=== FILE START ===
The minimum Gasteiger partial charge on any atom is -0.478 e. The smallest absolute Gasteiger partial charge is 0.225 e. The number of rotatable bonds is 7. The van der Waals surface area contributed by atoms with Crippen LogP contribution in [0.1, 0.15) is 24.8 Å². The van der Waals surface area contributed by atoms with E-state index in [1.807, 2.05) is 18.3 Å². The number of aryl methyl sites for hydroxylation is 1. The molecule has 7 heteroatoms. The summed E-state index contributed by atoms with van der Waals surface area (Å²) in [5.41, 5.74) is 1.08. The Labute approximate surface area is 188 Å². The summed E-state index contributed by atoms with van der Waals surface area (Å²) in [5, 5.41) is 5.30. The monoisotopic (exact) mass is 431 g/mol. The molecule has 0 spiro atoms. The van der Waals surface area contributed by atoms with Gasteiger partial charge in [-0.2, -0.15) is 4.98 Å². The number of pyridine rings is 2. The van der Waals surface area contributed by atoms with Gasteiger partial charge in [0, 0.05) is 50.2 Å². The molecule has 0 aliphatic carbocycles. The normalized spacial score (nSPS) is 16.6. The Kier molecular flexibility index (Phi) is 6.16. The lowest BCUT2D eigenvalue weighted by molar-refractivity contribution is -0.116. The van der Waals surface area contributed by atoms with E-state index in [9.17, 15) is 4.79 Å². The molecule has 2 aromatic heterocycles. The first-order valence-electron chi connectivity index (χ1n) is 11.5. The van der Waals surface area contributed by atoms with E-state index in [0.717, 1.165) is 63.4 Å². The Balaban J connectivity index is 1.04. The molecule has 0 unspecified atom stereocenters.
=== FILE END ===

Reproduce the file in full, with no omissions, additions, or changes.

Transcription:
The minimum Gasteiger partial charge on any atom is -0.478 e. The smallest absolute Gasteiger partial charge is 0.225 e. The number of rotatable bonds is 7. The van der Waals surface area contributed by atoms with Crippen LogP contribution in [0.1, 0.15) is 24.8 Å². The van der Waals surface area contributed by atoms with E-state index in [1.807, 2.05) is 18.3 Å². The number of aryl methyl sites for hydroxylation is 1. The molecule has 7 heteroatoms. The summed E-state index contributed by atoms with van der Waals surface area (Å²) in [5.41, 5.74) is 1.08. The Labute approximate surface area is 188 Å². The summed E-state index contributed by atoms with van der Waals surface area (Å²) in [5, 5.41) is 5.30. The monoisotopic (exact) mass is 431 g/mol. The molecule has 0 spiro atoms. The van der Waals surface area contributed by atoms with Gasteiger partial charge in [-0.2, -0.15) is 4.98 Å². The number of pyridine rings is 2. The van der Waals surface area contributed by atoms with Gasteiger partial charge in [0, 0.05) is 50.2 Å². The molecule has 0 aliphatic carbocycles. The normalized spacial score (nSPS) is 16.6. The Kier molecular flexibility index (Phi) is 6.16. The lowest BCUT2D eigenvalue weighted by molar-refractivity contribution is -0.116. The van der Waals surface area contributed by atoms with E-state index in [9.17, 15) is 4.79 Å². The molecule has 2 aromatic heterocycles. The first-order valence-electron chi connectivity index (χ1n) is 11.5. The van der Waals surface area contributed by atoms with E-state index in [0.717, 1.165) is 63.4 Å². The Balaban J connectivity index is 1.04. The molecule has 0 unspecified atom stereocenters.